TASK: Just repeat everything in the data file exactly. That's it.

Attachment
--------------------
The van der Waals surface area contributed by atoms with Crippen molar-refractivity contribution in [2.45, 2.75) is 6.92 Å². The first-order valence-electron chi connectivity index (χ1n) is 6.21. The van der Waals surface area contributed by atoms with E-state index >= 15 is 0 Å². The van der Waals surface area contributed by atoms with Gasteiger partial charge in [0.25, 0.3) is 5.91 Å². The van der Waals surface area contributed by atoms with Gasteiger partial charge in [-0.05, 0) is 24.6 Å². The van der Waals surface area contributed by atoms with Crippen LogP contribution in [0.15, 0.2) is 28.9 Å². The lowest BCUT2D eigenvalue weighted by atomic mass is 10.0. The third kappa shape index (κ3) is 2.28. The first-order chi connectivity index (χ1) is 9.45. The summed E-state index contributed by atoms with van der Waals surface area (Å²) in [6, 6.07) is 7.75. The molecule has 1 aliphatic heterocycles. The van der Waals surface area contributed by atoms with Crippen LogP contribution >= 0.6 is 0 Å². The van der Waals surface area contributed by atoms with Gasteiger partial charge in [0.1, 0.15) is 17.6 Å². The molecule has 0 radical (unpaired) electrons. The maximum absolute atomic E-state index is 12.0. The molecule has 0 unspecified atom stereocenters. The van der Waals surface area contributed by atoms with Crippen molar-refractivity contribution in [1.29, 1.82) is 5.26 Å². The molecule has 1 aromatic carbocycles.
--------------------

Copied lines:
The van der Waals surface area contributed by atoms with Crippen molar-refractivity contribution in [2.45, 2.75) is 6.92 Å². The first-order valence-electron chi connectivity index (χ1n) is 6.21. The van der Waals surface area contributed by atoms with E-state index >= 15 is 0 Å². The van der Waals surface area contributed by atoms with Gasteiger partial charge in [0.25, 0.3) is 5.91 Å². The van der Waals surface area contributed by atoms with Gasteiger partial charge in [-0.05, 0) is 24.6 Å². The van der Waals surface area contributed by atoms with Crippen LogP contribution in [0.15, 0.2) is 28.9 Å². The lowest BCUT2D eigenvalue weighted by atomic mass is 10.0. The third kappa shape index (κ3) is 2.28. The first-order chi connectivity index (χ1) is 9.45. The summed E-state index contributed by atoms with van der Waals surface area (Å²) in [6, 6.07) is 7.75. The molecule has 1 aliphatic heterocycles. The van der Waals surface area contributed by atoms with Crippen LogP contribution >= 0.6 is 0 Å². The van der Waals surface area contributed by atoms with Gasteiger partial charge in [0.1, 0.15) is 17.6 Å². The molecule has 0 radical (unpaired) electrons. The maximum absolute atomic E-state index is 12.0. The molecule has 0 unspecified atom stereocenters. The van der Waals surface area contributed by atoms with Crippen molar-refractivity contribution in [1.29, 1.82) is 5.26 Å². The molecule has 1 aromatic carbocycles.